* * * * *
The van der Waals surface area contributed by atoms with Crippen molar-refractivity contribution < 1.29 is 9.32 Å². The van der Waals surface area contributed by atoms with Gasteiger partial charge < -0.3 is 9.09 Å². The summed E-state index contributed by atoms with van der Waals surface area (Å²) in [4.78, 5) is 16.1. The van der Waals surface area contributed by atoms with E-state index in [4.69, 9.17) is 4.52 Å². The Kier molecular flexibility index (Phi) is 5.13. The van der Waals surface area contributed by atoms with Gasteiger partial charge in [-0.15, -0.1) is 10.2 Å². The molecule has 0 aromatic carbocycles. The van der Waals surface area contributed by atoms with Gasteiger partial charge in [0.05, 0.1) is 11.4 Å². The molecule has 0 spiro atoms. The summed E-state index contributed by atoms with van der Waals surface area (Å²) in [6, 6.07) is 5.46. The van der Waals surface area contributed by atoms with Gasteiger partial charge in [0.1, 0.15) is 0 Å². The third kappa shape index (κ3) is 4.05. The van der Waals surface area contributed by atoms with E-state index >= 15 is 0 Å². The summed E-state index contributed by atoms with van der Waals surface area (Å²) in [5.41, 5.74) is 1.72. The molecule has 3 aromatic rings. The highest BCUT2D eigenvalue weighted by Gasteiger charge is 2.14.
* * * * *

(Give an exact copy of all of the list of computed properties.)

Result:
The van der Waals surface area contributed by atoms with Crippen molar-refractivity contribution < 1.29 is 9.32 Å². The van der Waals surface area contributed by atoms with Gasteiger partial charge < -0.3 is 9.09 Å². The summed E-state index contributed by atoms with van der Waals surface area (Å²) in [4.78, 5) is 16.1. The van der Waals surface area contributed by atoms with E-state index in [4.69, 9.17) is 4.52 Å². The Kier molecular flexibility index (Phi) is 5.13. The van der Waals surface area contributed by atoms with Gasteiger partial charge in [-0.15, -0.1) is 10.2 Å². The molecule has 0 aromatic carbocycles. The van der Waals surface area contributed by atoms with Gasteiger partial charge in [0.05, 0.1) is 11.4 Å². The molecule has 0 spiro atoms. The summed E-state index contributed by atoms with van der Waals surface area (Å²) in [6, 6.07) is 5.46. The van der Waals surface area contributed by atoms with Gasteiger partial charge in [0.1, 0.15) is 0 Å². The third kappa shape index (κ3) is 4.05. The van der Waals surface area contributed by atoms with E-state index >= 15 is 0 Å². The summed E-state index contributed by atoms with van der Waals surface area (Å²) in [5.41, 5.74) is 1.72. The molecule has 3 aromatic rings. The highest BCUT2D eigenvalue weighted by Gasteiger charge is 2.14.